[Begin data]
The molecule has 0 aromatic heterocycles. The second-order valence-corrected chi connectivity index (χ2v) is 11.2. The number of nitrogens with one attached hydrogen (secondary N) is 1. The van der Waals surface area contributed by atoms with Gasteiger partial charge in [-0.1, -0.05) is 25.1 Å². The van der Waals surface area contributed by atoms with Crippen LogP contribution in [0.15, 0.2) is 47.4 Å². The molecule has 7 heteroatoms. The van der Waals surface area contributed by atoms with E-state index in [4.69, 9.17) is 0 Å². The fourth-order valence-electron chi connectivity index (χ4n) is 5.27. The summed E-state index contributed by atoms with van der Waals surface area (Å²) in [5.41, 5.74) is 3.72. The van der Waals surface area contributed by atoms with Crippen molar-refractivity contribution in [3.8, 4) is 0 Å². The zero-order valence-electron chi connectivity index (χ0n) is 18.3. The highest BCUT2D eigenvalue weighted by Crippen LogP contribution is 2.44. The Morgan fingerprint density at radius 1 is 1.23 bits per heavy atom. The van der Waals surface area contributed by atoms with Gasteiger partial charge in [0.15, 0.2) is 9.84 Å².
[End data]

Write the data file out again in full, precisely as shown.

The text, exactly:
The molecule has 0 aromatic heterocycles. The second-order valence-corrected chi connectivity index (χ2v) is 11.2. The number of nitrogens with one attached hydrogen (secondary N) is 1. The van der Waals surface area contributed by atoms with Gasteiger partial charge in [-0.1, -0.05) is 25.1 Å². The van der Waals surface area contributed by atoms with Crippen LogP contribution in [0.15, 0.2) is 47.4 Å². The molecule has 7 heteroatoms. The van der Waals surface area contributed by atoms with E-state index in [4.69, 9.17) is 0 Å². The fourth-order valence-electron chi connectivity index (χ4n) is 5.27. The summed E-state index contributed by atoms with van der Waals surface area (Å²) in [5.41, 5.74) is 3.72. The van der Waals surface area contributed by atoms with Crippen molar-refractivity contribution in [3.8, 4) is 0 Å². The zero-order valence-electron chi connectivity index (χ0n) is 18.3. The highest BCUT2D eigenvalue weighted by Crippen LogP contribution is 2.44. The Morgan fingerprint density at radius 1 is 1.23 bits per heavy atom. The van der Waals surface area contributed by atoms with Gasteiger partial charge in [0.15, 0.2) is 9.84 Å².